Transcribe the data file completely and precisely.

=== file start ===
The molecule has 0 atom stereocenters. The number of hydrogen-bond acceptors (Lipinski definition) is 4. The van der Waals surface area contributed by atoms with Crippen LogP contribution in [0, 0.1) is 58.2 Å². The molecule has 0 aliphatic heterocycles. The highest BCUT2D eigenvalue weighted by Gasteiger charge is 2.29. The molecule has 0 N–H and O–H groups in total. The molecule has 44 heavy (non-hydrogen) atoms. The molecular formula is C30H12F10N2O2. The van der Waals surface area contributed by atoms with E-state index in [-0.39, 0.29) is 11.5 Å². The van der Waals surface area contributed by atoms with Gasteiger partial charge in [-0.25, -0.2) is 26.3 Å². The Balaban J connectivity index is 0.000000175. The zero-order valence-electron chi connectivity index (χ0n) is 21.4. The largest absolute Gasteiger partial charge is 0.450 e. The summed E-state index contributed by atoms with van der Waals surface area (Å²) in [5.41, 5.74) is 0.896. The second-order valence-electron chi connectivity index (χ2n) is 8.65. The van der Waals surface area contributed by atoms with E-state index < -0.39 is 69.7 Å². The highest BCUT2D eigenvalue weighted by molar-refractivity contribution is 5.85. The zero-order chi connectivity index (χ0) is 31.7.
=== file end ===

The molecule has 0 atom stereocenters. The number of hydrogen-bond acceptors (Lipinski definition) is 4. The van der Waals surface area contributed by atoms with Crippen LogP contribution in [0, 0.1) is 58.2 Å². The molecule has 0 aliphatic heterocycles. The highest BCUT2D eigenvalue weighted by Gasteiger charge is 2.29. The molecule has 0 N–H and O–H groups in total. The molecule has 44 heavy (non-hydrogen) atoms. The molecular formula is C30H12F10N2O2. The van der Waals surface area contributed by atoms with E-state index in [-0.39, 0.29) is 11.5 Å². The van der Waals surface area contributed by atoms with Gasteiger partial charge in [-0.25, -0.2) is 26.3 Å². The Balaban J connectivity index is 0.000000175. The zero-order valence-electron chi connectivity index (χ0n) is 21.4. The largest absolute Gasteiger partial charge is 0.450 e. The summed E-state index contributed by atoms with van der Waals surface area (Å²) in [5.41, 5.74) is 0.896. The second-order valence-electron chi connectivity index (χ2n) is 8.65. The van der Waals surface area contributed by atoms with E-state index < -0.39 is 69.7 Å². The highest BCUT2D eigenvalue weighted by molar-refractivity contribution is 5.85. The zero-order chi connectivity index (χ0) is 31.7.